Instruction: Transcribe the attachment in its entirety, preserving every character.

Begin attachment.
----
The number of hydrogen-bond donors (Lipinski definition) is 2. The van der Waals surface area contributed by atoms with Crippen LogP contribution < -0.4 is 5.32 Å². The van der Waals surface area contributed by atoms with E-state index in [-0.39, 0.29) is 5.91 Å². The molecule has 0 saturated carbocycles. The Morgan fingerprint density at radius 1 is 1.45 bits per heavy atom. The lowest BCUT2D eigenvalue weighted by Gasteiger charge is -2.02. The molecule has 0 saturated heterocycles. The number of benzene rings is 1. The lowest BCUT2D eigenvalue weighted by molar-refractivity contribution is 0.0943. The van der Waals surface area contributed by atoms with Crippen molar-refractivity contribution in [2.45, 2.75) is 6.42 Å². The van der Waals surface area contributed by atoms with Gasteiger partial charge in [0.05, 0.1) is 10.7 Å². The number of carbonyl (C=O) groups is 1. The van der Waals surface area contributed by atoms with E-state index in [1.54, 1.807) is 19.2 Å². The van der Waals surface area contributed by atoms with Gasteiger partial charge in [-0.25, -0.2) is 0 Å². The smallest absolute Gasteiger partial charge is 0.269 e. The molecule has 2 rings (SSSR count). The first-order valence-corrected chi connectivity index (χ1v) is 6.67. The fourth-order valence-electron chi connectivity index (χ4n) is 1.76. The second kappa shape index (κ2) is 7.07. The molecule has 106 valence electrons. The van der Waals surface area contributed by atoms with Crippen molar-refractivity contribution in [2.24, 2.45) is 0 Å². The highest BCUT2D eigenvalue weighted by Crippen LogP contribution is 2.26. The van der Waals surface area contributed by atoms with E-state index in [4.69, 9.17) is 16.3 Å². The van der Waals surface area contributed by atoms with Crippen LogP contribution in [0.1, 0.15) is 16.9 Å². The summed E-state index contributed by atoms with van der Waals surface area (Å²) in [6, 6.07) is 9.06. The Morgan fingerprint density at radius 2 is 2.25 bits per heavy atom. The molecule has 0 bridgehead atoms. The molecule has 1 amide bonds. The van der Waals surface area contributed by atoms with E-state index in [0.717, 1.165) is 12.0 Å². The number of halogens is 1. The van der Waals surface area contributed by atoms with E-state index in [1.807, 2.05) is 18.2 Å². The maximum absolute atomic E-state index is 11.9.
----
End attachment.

The number of hydrogen-bond donors (Lipinski definition) is 2. The van der Waals surface area contributed by atoms with Crippen LogP contribution < -0.4 is 5.32 Å². The van der Waals surface area contributed by atoms with E-state index in [-0.39, 0.29) is 5.91 Å². The molecule has 0 saturated carbocycles. The Morgan fingerprint density at radius 1 is 1.45 bits per heavy atom. The lowest BCUT2D eigenvalue weighted by Gasteiger charge is -2.02. The molecule has 0 saturated heterocycles. The number of benzene rings is 1. The lowest BCUT2D eigenvalue weighted by molar-refractivity contribution is 0.0943. The van der Waals surface area contributed by atoms with Crippen molar-refractivity contribution in [2.45, 2.75) is 6.42 Å². The van der Waals surface area contributed by atoms with Gasteiger partial charge in [0.05, 0.1) is 10.7 Å². The number of carbonyl (C=O) groups is 1. The van der Waals surface area contributed by atoms with E-state index in [1.54, 1.807) is 19.2 Å². The van der Waals surface area contributed by atoms with Gasteiger partial charge in [-0.25, -0.2) is 0 Å². The smallest absolute Gasteiger partial charge is 0.269 e. The molecule has 2 rings (SSSR count). The first-order valence-corrected chi connectivity index (χ1v) is 6.67. The fourth-order valence-electron chi connectivity index (χ4n) is 1.76. The second kappa shape index (κ2) is 7.07. The molecule has 106 valence electrons. The van der Waals surface area contributed by atoms with Crippen molar-refractivity contribution in [2.24, 2.45) is 0 Å². The highest BCUT2D eigenvalue weighted by Crippen LogP contribution is 2.26. The van der Waals surface area contributed by atoms with E-state index in [4.69, 9.17) is 16.3 Å². The van der Waals surface area contributed by atoms with Crippen LogP contribution in [0.1, 0.15) is 16.9 Å². The summed E-state index contributed by atoms with van der Waals surface area (Å²) in [6, 6.07) is 9.06. The Morgan fingerprint density at radius 2 is 2.25 bits per heavy atom. The molecule has 0 bridgehead atoms. The molecule has 1 amide bonds. The van der Waals surface area contributed by atoms with E-state index in [0.717, 1.165) is 12.0 Å². The number of halogens is 1. The van der Waals surface area contributed by atoms with E-state index in [1.807, 2.05) is 18.2 Å². The maximum absolute atomic E-state index is 11.9.